June 2016

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A quick look at DuPont before the Dow merger

Yesterday we looked at the business of Dow Chemical, before its upcoming merger with DuPont. Today, let’s flip the script, and peer into DuPont’s business. As we covered yesterday, Dow is the better performer. It’s larger and more profitable. One of its segments, Performance Materials & Chemicals, is a cash cow that funds deep investment
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Dow versus DuPont, revenue

In December 2015, Dow and DuPont announced they had entered a merger agreement. Leading up to the assumed close of the merger, Dow has laid off 2,500 workers. Now that rubber is meeting the road, I wanted to take a quick look at this supposed “merger of equals”. One interesting bit is that the merger
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Pharmaceutical companies can learn something from Apple

I read an article recently from Strategy and Business called “Pharma’s Identity Crisis”. The authors gave a high-level take on what  pharmaceutical companies must do to keep up with a rapidly changing market. Here’s one bit I found interesting: But pharma companies don’t have much experience in the delivery of care. In addition, generating positive
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Looking to innovate? A simple conversation is half the battle

Conor Friedersdorf wrote a short piece for The Atlantic introducing this year’s Aspen Ideas Festival. I had never heard of it before. Here’s the first sentence on the About page for the festival: The Aspen Ideas Festival is the nation’s premier, public gathering place for leaders from around the globe and across many disciplines to
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Losing perspective will threaten your career, and maybe your life

Sanjay Valvani, a 44 year old married father of two daughters, killed himself this week. Valvani was a partner at a hedge fund, and had been accused of insider trading. Prosecutors were seeking a prison sentence up to 65 years. This story rocked me. I’m married and have two young boys. I take my career
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United's big turnaround plan? Do what every other business does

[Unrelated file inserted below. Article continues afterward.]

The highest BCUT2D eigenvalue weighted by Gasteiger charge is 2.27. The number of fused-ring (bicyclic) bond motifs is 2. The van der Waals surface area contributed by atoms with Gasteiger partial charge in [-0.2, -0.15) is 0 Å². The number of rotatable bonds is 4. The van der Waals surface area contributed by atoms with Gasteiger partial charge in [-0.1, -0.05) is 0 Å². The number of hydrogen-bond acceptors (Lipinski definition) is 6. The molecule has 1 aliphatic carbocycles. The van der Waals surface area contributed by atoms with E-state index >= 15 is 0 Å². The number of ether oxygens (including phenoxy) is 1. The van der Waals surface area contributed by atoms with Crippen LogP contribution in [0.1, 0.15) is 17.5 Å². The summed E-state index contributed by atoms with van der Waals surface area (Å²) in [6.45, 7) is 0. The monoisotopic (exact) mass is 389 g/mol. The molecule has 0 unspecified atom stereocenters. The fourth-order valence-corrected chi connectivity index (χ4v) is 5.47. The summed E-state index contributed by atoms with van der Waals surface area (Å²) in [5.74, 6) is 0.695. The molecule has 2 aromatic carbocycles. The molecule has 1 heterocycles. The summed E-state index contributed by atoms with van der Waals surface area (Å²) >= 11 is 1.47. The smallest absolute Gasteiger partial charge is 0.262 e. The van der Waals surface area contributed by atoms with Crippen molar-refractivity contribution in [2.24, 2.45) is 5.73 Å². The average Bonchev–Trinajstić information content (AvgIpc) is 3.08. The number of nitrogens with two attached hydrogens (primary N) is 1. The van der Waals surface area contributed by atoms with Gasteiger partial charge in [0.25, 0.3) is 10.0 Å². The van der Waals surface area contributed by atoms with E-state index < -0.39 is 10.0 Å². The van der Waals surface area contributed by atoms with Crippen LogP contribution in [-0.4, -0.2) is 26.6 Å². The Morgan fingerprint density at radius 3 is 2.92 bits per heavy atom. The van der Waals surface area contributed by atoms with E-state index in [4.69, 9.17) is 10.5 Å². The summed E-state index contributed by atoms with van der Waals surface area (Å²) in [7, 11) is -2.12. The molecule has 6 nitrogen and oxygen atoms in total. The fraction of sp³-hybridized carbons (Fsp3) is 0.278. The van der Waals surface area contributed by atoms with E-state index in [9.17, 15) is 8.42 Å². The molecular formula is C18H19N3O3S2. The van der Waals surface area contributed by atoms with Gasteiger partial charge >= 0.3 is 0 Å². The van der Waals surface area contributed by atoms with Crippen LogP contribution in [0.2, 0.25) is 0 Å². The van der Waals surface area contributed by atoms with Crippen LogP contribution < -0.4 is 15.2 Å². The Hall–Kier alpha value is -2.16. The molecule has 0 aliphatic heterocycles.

United Airlines is less profitable than its major competitors, American Airlines and Delta Airlines. According to their most recent 10-Q filings, here’s how the three companies stack-up, in terms of operating profit: Delta Airlines: 16.6% American Airlines: 14.1% United Airlines: 7.9% As you’d imagine, this profitability gap is a big problem for United. It’s hard
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LG's two-pronged growth strategy

Bloomberg published an article on Sunday titled “LG Ponders Home Appliance Deals to Speed Up Global Expansion”. The story highlights the importance of market segmentation. It also gives you an idea of where large companies look for growth. LG’s increasingly important decision about which customers to target On the market segmentation front, you have an
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Sears executives show why talking about business can be meaningless

Executives rarely give you interesting information when they talk about their companies. They rely on jargon and platitudes they know will play well with investors. I’m painting with a broad brush, but if you read enough press releases, or listen to enough earnings calls, you’ll see how rare an interesting comment is. An example where
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The changing TV market shows why engineers need to understand business

The Boston Consulting Group recently published an article titled “The Future of Television: Where the US Industry Is Heading”. It’s an in-depth look at the forces disrupting television as we know it. If you’re interested in TV as a business, you’ll like the article. One big lesson from the TV market is that innovation doesn’t
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LinkedIn’s premium valuation tells you about its growth expectations

There are tons of ways to put a price tag on a company. Let’s start with one of the simplest: tangible book value. You can find a company’s tangible book value by subtracting its total liabilities from its tangible assets. For LinkedIn, according to their most recent 10-Q report, you would find a tangible book
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